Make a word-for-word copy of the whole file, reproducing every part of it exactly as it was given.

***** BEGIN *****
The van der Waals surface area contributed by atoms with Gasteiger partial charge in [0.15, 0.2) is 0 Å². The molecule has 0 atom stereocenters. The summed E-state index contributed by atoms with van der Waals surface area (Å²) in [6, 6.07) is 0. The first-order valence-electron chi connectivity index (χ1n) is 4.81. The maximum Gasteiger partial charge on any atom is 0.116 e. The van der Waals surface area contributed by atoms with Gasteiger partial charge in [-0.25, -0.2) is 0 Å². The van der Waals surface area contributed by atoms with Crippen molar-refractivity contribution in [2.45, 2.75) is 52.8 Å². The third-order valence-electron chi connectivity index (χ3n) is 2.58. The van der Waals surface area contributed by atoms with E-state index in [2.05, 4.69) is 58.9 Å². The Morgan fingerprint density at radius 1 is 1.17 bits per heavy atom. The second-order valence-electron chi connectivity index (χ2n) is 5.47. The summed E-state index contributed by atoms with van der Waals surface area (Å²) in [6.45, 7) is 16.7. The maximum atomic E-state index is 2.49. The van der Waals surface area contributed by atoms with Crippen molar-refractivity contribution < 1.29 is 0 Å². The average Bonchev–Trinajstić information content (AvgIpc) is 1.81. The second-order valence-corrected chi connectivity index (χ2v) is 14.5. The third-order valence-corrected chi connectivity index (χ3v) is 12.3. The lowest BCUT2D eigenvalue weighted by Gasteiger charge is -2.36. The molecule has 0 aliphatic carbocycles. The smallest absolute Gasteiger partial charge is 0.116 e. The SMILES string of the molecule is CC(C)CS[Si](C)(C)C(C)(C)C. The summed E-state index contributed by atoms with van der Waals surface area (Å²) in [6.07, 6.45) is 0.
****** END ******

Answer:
The van der Waals surface area contributed by atoms with Gasteiger partial charge in [0.15, 0.2) is 0 Å². The molecule has 0 atom stereocenters. The summed E-state index contributed by atoms with van der Waals surface area (Å²) in [6, 6.07) is 0. The first-order valence-electron chi connectivity index (χ1n) is 4.81. The maximum Gasteiger partial charge on any atom is 0.116 e. The van der Waals surface area contributed by atoms with Gasteiger partial charge in [-0.25, -0.2) is 0 Å². The van der Waals surface area contributed by atoms with Crippen molar-refractivity contribution in [2.45, 2.75) is 52.8 Å². The third-order valence-electron chi connectivity index (χ3n) is 2.58. The van der Waals surface area contributed by atoms with E-state index in [2.05, 4.69) is 58.9 Å². The Morgan fingerprint density at radius 1 is 1.17 bits per heavy atom. The second-order valence-electron chi connectivity index (χ2n) is 5.47. The summed E-state index contributed by atoms with van der Waals surface area (Å²) in [6.45, 7) is 16.7. The maximum atomic E-state index is 2.49. The van der Waals surface area contributed by atoms with Crippen molar-refractivity contribution < 1.29 is 0 Å². The average Bonchev–Trinajstić information content (AvgIpc) is 1.81. The second-order valence-corrected chi connectivity index (χ2v) is 14.5. The third-order valence-corrected chi connectivity index (χ3v) is 12.3. The lowest BCUT2D eigenvalue weighted by Gasteiger charge is -2.36. The molecule has 0 aliphatic carbocycles. The smallest absolute Gasteiger partial charge is 0.116 e. The SMILES string of the molecule is CC(C)CS[Si](C)(C)C(C)(C)C. The summed E-state index contributed by atoms with van der Waals surface area (Å²) in [6.07, 6.45) is 0.